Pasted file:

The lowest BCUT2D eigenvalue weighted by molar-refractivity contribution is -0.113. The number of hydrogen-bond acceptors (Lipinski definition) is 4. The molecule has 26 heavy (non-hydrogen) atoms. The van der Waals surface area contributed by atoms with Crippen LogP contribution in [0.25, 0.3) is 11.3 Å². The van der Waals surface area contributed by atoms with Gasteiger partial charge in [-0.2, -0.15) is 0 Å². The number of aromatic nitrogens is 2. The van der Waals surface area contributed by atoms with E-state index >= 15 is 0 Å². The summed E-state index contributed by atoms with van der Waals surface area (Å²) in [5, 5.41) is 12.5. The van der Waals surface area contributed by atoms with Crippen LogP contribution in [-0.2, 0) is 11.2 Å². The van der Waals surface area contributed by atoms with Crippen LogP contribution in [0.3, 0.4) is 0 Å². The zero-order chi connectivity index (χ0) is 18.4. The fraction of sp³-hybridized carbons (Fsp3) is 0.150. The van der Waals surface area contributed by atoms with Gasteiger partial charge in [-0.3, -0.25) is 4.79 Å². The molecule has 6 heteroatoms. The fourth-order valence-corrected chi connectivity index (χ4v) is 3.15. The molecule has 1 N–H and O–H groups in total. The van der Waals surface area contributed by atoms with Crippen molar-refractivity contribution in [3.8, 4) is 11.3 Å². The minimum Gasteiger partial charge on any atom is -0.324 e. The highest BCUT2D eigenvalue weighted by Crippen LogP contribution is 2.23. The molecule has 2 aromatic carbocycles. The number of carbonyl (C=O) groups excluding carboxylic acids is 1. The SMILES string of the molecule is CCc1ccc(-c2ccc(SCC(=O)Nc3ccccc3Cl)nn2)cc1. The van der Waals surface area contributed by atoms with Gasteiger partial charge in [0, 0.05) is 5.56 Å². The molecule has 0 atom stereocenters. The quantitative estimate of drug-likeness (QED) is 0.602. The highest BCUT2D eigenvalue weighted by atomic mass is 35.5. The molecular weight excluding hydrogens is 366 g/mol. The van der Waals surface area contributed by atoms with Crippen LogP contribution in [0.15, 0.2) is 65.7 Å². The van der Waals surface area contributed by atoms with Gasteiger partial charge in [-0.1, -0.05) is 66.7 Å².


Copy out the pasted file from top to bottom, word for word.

The lowest BCUT2D eigenvalue weighted by molar-refractivity contribution is -0.113. The number of hydrogen-bond acceptors (Lipinski definition) is 4. The molecule has 26 heavy (non-hydrogen) atoms. The van der Waals surface area contributed by atoms with Crippen LogP contribution in [0.25, 0.3) is 11.3 Å². The van der Waals surface area contributed by atoms with Gasteiger partial charge in [-0.2, -0.15) is 0 Å². The number of aromatic nitrogens is 2. The van der Waals surface area contributed by atoms with E-state index >= 15 is 0 Å². The summed E-state index contributed by atoms with van der Waals surface area (Å²) in [5, 5.41) is 12.5. The van der Waals surface area contributed by atoms with Crippen LogP contribution in [-0.2, 0) is 11.2 Å². The van der Waals surface area contributed by atoms with Crippen LogP contribution in [0.3, 0.4) is 0 Å². The zero-order chi connectivity index (χ0) is 18.4. The fraction of sp³-hybridized carbons (Fsp3) is 0.150. The van der Waals surface area contributed by atoms with Gasteiger partial charge in [-0.3, -0.25) is 4.79 Å². The molecule has 6 heteroatoms. The fourth-order valence-corrected chi connectivity index (χ4v) is 3.15. The molecule has 1 N–H and O–H groups in total. The van der Waals surface area contributed by atoms with Crippen molar-refractivity contribution in [3.8, 4) is 11.3 Å². The minimum Gasteiger partial charge on any atom is -0.324 e. The highest BCUT2D eigenvalue weighted by Crippen LogP contribution is 2.23. The molecule has 2 aromatic carbocycles. The number of carbonyl (C=O) groups excluding carboxylic acids is 1. The SMILES string of the molecule is CCc1ccc(-c2ccc(SCC(=O)Nc3ccccc3Cl)nn2)cc1. The van der Waals surface area contributed by atoms with Gasteiger partial charge in [0, 0.05) is 5.56 Å². The molecule has 0 atom stereocenters. The quantitative estimate of drug-likeness (QED) is 0.602. The highest BCUT2D eigenvalue weighted by atomic mass is 35.5. The molecular weight excluding hydrogens is 366 g/mol. The van der Waals surface area contributed by atoms with Crippen LogP contribution in [0.15, 0.2) is 65.7 Å². The van der Waals surface area contributed by atoms with Gasteiger partial charge in [-0.1, -0.05) is 66.7 Å².